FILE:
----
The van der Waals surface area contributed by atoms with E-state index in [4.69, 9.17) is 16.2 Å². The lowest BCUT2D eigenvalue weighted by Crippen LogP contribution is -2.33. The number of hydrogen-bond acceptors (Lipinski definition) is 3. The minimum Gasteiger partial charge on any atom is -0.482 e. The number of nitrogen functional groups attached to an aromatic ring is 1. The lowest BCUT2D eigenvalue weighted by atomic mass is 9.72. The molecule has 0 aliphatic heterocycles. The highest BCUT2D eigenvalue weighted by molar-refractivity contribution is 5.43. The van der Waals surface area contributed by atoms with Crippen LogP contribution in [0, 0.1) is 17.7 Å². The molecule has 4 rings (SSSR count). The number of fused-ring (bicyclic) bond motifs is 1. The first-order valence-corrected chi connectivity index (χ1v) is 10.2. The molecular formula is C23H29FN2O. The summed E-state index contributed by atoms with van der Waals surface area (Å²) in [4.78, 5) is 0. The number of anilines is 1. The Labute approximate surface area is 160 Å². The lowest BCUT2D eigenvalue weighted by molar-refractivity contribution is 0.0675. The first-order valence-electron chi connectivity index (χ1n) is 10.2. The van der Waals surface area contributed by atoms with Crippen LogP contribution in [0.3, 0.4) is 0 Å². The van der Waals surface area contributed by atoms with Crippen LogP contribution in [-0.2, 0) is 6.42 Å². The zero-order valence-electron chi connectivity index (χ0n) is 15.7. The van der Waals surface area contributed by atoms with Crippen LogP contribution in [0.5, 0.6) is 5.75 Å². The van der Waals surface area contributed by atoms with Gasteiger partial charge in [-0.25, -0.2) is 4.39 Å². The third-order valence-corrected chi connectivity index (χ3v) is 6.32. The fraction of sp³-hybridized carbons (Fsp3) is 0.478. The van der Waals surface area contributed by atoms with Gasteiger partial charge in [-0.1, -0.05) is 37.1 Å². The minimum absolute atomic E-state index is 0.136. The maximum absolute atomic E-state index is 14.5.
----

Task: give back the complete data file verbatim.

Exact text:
The van der Waals surface area contributed by atoms with E-state index in [4.69, 9.17) is 16.2 Å². The lowest BCUT2D eigenvalue weighted by Crippen LogP contribution is -2.33. The number of hydrogen-bond acceptors (Lipinski definition) is 3. The minimum Gasteiger partial charge on any atom is -0.482 e. The number of nitrogen functional groups attached to an aromatic ring is 1. The lowest BCUT2D eigenvalue weighted by atomic mass is 9.72. The molecule has 0 aliphatic heterocycles. The highest BCUT2D eigenvalue weighted by molar-refractivity contribution is 5.43. The van der Waals surface area contributed by atoms with Crippen LogP contribution in [0, 0.1) is 17.7 Å². The molecule has 4 rings (SSSR count). The number of fused-ring (bicyclic) bond motifs is 1. The first-order valence-corrected chi connectivity index (χ1v) is 10.2. The molecular formula is C23H29FN2O. The summed E-state index contributed by atoms with van der Waals surface area (Å²) in [4.78, 5) is 0. The number of anilines is 1. The Labute approximate surface area is 160 Å². The lowest BCUT2D eigenvalue weighted by molar-refractivity contribution is 0.0675. The first-order valence-electron chi connectivity index (χ1n) is 10.2. The van der Waals surface area contributed by atoms with Crippen LogP contribution in [0.3, 0.4) is 0 Å². The van der Waals surface area contributed by atoms with Crippen LogP contribution in [-0.2, 0) is 6.42 Å². The zero-order valence-electron chi connectivity index (χ0n) is 15.7. The van der Waals surface area contributed by atoms with Crippen LogP contribution in [0.5, 0.6) is 5.75 Å². The van der Waals surface area contributed by atoms with Gasteiger partial charge in [-0.25, -0.2) is 4.39 Å². The third-order valence-corrected chi connectivity index (χ3v) is 6.32. The fraction of sp³-hybridized carbons (Fsp3) is 0.478. The van der Waals surface area contributed by atoms with Gasteiger partial charge in [-0.1, -0.05) is 37.1 Å². The minimum absolute atomic E-state index is 0.136. The maximum absolute atomic E-state index is 14.5.